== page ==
Here you go. Oh, God, ah crap. As brook trout.

It's so fun that I can walk literally 20 feet from my porch and do this as a fisherman. It is really nice. I see that. Another fish came I missed him. Subtle rise. One more cast in here. So this pool has a really nice fish. But it's a really hard cast. I got to kind of get it in that tunnel. So I'll probably just mess it up. But we'll try. But I wrote him a couple of times and missed him. And spot I know he's here. Oh spooked another one. So what you do is like you you become a great blue heron. You're hunched over, you walk really slowly. I've definitely become a better angler. Because I fish the stream spots that I normally would pass up on a big river. I'm like, Oh, wait, this looks like my stream. And I put a cast in and there's a trap there. And the thing that's so cool about this kind of fishing is like how precise you need to be with your cast. It's not like a foot off that right now. It's like three inches off that rock is where you need to be. And it's fun. Half the time I miss it. I just pick up the fly and try it again. And then when it lands in the rain, and oftentimes you're rewarded. So this is fine. I mean, in terms of my fishing satisfaction, I'm raising trout, I don't need to hook them land and play them every season. This is wild trout here. Cool. Have a good day.

Brett Barry  28:05  
But it would still be nice to catch one, especially with me and my microphone tagging along. And so on the last little stretch of stream, Stephen swapped out his fly in a last ditch effort to hook a curious fish 

Stephen Sautner  28:20  
like that big spider. This fly on my camping trip, caught some really large trout and it's just a clump of deer hair kind of mangled on a hook. It's one of those impressionistic flies that no fly shop would ever sell you but it is deadly. And then a bite. Oh, yeah, about that. And then interesting. I mean, I put that gray fly over that spot a dozen times that this big thing he's like, Oh, now the fact is not big enough to wrap his little mouth around it. But interesting. He came up for it. You know they're stone flies are starting to hatch and like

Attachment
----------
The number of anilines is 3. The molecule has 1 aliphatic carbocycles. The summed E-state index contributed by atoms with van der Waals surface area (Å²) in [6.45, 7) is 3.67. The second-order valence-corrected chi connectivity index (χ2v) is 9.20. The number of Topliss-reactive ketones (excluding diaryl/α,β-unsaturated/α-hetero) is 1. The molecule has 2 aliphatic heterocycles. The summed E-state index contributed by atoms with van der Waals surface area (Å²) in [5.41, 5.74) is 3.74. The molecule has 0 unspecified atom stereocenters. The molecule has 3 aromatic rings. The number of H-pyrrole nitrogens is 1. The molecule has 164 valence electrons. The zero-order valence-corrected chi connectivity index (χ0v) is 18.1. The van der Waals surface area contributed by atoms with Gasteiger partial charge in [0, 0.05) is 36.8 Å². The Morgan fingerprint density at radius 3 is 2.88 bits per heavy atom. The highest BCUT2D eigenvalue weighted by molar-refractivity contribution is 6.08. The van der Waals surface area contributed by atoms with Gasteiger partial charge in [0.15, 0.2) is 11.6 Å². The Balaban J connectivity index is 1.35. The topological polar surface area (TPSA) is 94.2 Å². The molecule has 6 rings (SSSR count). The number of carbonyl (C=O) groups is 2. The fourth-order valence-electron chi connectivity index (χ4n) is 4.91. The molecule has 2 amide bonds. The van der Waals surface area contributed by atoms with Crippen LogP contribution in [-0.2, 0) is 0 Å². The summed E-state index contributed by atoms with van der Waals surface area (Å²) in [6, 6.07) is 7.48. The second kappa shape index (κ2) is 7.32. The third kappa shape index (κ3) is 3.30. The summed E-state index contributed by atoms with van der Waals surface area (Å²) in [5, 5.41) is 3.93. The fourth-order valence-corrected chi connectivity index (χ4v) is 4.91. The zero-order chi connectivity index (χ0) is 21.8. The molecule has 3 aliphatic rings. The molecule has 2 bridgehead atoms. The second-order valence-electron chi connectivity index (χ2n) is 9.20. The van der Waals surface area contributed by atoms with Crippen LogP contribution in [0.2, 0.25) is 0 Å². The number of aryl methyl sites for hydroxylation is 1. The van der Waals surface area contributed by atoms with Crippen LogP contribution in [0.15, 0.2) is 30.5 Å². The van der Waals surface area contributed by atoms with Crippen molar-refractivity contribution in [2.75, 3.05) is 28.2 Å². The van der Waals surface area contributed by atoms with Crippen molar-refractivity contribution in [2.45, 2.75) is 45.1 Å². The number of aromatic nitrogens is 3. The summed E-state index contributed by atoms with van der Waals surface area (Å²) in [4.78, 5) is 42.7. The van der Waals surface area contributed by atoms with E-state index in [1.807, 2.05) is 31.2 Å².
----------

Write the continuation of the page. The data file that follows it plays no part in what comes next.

they're a meal. Oh, oh my god, I catch bread. This is a really big fish for the stream. I mean really big. Don't don't come off. It's a big Brookie Holy crap. Oh, whoa.

This in the fly came out perfect. Remember I was saying when you net the fish. This is a really big rookie. This is the biggest rookie I've caught in this stream in years. So keeping them in the net, he's in the water. Okay, so you see the red and the blue halos. And the ivory tipped fins and the worm track on the top which blends in for predators. And it's just a beautiful this is your native char for the Catskills. This is it almost 10 inches every bit and nine which is a really nice fish for the stream. Okay, we're gonna we're gonna let them go and I'm going to do is going to dip the neck down and you swim right out there is that magic spider fly. It is a really ugly fly. But man, that was so interesting that he wouldn't take the more exact imitations but he was all over that. I'm so glad. That's it makes it fun.

Brett Barry  30:20  
Thanks to Stephen Sautner for spending some time with us in the western most Catskills and to our sponsors, Hanford Mills Museum, the central Catskills, Chamber of Commerce, and the mountain Eagle. Please subscribe on the podcast app of your choice. And tell your friends about us. Every episode is archived at kaatscast.com. I'm Brett Berry. Thanks for listening. And we'll see you again in two weeks.

Transcribed by https://otter.ai / AA